(Immigration and Asylum Chamber) Appeal Number: HU/12198/2015
THE IMMIGRATION ACTS
Heard at Field House
Decision & Reasons Promulgated
On 9 January 2018
On 25 January 2018
DEPUTY UPPER TRIBUNAL JUDGE McCARTHY
jamoy anthony young
(anonymity order not made)
entry clearance officer, sheffield
For the Appellant: Mr Adophy
For the Respondent: Ms Aboni
DECISION AND REASONS
1. The appellant appeals with permission against the decision and reasons statement of FtT Judge Ferguson that was issued on 8 August 2017.
2. Judge Ferguson decided that the public interest in protecting the economic wellbeing of the UK meant the decision to refuse entry clearance was proportionate in all the circumstances, and that the decision was not unlawful under s.6 of the Human Rights Act 1998.
3. The grounds of appeal focus on two issues. First, whether Judge Ferguson's findings are contradictory in that it is unclear whether he found the appellant met the financial requirements of appendix FM to the immigration rules. Second, whether Judge Ferguson took proper account of the best interests of the appellant's British citizen child when assessing proportionality.
4. After hearing from Mr Adophy and Ms Aboni, I have reached the following conclusions.
5. There is no contradiction in Judge Ferguson's findings about whether the appellant met the financial requirements. It was accepted by the appellant that the minimum income requirement had not been met at the date of decision. In terms of meeting the immigration rules, that was the relevant date. Judge Ferguson did not disturb that factual concession.
6. I add that both representatives accepted that there is a typographical error in paragraph 11 of Judge Ferguson's decision. The concession related only to the appellant not meeting the minimum income requirement at the date of decision and not at the date of hearing. The typographical error is not material to the outcome.
7. Judge Ferguson proceeded to consider whether the appellant met the minimum income requirement at the date of hearing that being the relevant date in relation to article 8 ECHR. Judge Ferguson began by considering the reliability of the third-party support that had been proposed. He decided the evidence was insufficient to establish that the proposed support was not reliable and gave reasons at paragraph 14. The appellant is not content with those reasons but the arguments against them are mere disagreement and do not identify a legal error.
8. Judge Ferguson then considered the evidence as to whether the minimum income requirement was met at the date of hearing. He accepted that the sponsor's income had increased since the date of decision and was now in excess of the financial requirement. Therefore, at the date of hearing, Judge Ferguson was satisfied that the appellant would meet the relevant threshold.
9. At this juncture, Judge Ferguson moved to assess the proportionality of the refusal decision. He concluded that the failure of the appellant to meet the immigration rules and the fact a fresh application could be made outweighed the interference in the family life that would ensue from having to go through the application process afresh. In reaching this conclusion, Judge Ferguson had due regard to s.117B of the Nationality, Immigration and Asylum Act 2002.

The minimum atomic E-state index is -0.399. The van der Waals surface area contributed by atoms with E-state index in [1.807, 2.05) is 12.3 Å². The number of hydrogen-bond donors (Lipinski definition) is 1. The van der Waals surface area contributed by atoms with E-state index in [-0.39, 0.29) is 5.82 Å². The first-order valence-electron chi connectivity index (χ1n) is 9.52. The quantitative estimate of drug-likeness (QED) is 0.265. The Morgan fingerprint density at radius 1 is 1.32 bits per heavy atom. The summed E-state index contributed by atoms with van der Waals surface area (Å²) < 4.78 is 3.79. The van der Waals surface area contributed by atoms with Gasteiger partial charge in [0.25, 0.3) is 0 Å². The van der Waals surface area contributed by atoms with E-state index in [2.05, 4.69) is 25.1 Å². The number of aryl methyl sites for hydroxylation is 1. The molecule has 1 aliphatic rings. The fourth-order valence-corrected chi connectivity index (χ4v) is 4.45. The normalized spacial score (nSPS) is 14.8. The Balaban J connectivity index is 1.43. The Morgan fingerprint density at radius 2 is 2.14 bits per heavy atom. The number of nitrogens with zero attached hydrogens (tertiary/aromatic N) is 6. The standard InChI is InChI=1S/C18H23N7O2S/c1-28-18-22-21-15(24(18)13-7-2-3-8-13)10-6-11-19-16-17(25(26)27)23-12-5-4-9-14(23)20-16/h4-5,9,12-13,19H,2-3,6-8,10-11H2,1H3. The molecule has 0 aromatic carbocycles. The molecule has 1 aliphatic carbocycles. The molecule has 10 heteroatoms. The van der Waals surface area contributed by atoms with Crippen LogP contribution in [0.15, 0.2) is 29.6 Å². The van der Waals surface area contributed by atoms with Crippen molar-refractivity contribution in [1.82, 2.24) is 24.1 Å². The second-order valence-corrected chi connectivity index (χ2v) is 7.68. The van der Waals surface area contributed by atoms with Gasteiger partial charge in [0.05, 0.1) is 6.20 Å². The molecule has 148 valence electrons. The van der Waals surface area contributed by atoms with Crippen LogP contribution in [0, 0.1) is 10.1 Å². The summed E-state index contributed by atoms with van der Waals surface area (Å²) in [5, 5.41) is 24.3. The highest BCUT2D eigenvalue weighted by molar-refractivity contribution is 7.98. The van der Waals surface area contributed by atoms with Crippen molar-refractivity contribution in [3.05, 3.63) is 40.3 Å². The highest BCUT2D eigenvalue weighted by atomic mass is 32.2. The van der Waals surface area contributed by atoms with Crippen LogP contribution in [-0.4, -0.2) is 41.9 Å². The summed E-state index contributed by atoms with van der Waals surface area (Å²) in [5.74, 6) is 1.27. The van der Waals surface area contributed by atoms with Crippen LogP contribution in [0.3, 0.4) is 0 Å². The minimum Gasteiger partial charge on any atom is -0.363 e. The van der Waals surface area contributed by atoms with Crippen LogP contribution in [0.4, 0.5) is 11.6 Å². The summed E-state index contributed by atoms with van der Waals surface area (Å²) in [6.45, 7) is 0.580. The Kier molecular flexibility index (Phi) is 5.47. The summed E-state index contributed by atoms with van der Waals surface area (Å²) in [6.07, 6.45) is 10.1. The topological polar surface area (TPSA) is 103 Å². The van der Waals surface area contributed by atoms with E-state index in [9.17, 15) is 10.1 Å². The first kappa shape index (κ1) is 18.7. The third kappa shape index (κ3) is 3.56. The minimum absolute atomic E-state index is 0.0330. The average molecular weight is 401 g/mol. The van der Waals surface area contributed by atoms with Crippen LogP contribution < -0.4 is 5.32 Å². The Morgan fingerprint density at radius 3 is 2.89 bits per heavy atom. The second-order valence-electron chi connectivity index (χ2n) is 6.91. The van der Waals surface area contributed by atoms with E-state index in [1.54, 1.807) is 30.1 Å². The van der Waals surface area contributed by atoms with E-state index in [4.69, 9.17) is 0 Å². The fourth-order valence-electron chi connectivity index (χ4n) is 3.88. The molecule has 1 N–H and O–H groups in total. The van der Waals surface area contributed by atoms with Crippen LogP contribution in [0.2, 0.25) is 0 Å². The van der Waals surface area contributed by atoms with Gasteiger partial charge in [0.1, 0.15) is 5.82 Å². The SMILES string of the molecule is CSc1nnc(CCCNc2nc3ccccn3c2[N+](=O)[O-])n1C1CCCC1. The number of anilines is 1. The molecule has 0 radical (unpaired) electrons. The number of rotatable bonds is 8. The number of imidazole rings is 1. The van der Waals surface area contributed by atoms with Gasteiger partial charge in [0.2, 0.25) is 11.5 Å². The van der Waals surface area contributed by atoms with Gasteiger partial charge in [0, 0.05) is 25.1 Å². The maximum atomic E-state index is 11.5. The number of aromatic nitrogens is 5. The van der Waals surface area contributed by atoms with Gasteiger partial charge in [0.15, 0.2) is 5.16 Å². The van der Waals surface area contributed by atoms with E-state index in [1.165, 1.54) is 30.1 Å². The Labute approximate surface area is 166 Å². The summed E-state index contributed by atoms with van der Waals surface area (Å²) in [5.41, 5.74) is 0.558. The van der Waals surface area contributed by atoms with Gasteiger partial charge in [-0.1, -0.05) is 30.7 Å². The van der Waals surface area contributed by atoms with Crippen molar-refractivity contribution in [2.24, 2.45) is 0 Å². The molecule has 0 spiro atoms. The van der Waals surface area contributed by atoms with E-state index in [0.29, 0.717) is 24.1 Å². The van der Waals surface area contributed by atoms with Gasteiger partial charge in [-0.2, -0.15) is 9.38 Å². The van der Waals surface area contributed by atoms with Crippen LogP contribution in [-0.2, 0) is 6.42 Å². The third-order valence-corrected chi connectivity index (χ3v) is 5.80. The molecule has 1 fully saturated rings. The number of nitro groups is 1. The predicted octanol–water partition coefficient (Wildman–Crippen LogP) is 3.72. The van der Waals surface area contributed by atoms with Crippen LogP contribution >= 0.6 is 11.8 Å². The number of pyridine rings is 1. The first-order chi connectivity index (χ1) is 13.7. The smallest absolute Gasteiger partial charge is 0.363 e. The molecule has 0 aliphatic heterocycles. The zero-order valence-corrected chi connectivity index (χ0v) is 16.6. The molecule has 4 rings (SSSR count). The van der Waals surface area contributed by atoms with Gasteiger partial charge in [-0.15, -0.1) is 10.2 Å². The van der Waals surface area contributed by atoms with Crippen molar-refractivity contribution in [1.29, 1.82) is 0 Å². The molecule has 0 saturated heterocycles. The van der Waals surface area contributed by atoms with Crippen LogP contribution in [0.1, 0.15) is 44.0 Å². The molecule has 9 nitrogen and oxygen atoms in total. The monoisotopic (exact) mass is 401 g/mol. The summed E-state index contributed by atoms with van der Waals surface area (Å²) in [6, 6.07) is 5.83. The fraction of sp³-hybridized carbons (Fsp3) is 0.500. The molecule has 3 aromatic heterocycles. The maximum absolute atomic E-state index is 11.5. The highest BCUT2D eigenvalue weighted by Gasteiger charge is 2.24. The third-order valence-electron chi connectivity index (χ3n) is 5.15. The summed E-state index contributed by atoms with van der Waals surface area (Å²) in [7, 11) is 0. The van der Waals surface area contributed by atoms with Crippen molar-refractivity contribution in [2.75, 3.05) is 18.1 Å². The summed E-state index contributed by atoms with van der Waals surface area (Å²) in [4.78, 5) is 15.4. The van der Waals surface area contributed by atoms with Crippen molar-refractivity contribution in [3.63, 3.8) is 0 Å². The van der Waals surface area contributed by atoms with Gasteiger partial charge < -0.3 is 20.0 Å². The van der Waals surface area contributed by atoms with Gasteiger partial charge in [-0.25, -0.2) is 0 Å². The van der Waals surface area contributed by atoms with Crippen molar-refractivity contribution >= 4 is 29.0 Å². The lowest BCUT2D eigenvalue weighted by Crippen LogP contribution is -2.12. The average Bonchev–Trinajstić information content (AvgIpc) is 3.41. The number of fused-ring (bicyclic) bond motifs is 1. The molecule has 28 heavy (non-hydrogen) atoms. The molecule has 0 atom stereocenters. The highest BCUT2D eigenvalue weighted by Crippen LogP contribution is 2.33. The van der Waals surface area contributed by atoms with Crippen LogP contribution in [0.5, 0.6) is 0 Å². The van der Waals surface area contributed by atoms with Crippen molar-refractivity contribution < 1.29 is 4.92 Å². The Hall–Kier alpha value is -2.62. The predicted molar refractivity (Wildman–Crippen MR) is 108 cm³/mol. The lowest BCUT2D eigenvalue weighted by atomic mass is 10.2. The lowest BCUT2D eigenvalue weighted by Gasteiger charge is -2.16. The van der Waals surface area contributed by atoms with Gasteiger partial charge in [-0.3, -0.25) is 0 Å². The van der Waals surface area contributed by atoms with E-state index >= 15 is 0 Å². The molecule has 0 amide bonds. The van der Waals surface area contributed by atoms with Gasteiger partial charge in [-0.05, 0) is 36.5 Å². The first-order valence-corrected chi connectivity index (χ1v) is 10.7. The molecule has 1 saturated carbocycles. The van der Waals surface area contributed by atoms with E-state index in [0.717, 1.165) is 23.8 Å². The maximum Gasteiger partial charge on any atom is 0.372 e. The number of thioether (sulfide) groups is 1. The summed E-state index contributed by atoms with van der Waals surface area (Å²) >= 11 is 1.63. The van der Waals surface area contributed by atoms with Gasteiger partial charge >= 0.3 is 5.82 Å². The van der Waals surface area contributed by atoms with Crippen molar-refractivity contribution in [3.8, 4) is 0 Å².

10. I find it cannot be said that this assessment is legally flawed because Judge Ferguson clearly had in mind he was dealing with a situation where the appellant and sponsor were living apart and the question was whether maintaining that separation did not respect the right to family life. That is a different situation to when an appeal is against a decision that will cause family life to be disrupted by separation, even temporary separation. The guidance in Chikwamba are not engaged in the same way as when an appellant is in the UK because the issue is that of prolonging separation and not causing separation.
11. The second issue is whether Judge Ferguson failed to take proper account of the best interests of the appellant's British citizen child when assessing proportionality. Mr Adophy focused his submissions on whether Judge Ferguson had proper regard to the best interests of the appellant's child. Mr Adophy pointed out Judge Ferguson had not referred to the son wanting the appellant to join him in the UK or the medical condition of the son. Nor was there consideration of the prolonged separation that would ensure from the appellant having to make a fresh entry clearance application.
12. Having considered all the arguments, I find there was no need for Judge Ferguson to spell out the issues in any greater detail than he did. There was no evidence the wellbeing of the appellant's son was compromised in any way by the absence of the appellant. Judge Ferguson assessed that it was open to the appellant to make a fresh application in which he was likely to meet the immigration rules and thereby be granted entry within a relatively short period. It had been open to him to make such an application rather than pursue and appeal. There was no need for Judge Ferguson to make other findings.
13. Having reflected on all the submissions made and on the leading cases of Hesham Ali, MM (Lebanon) and Agyarko, I am satisfied the relevant legal provisions were properly applied and the decision is not infected with an error of law.
There is no legal error in the decision and reasons of Judge Ferguson and I uphold his decision.
The appellant's appeal to the Upper Tribunal is dismissed.
Deputy Judge of the Upper Tribunal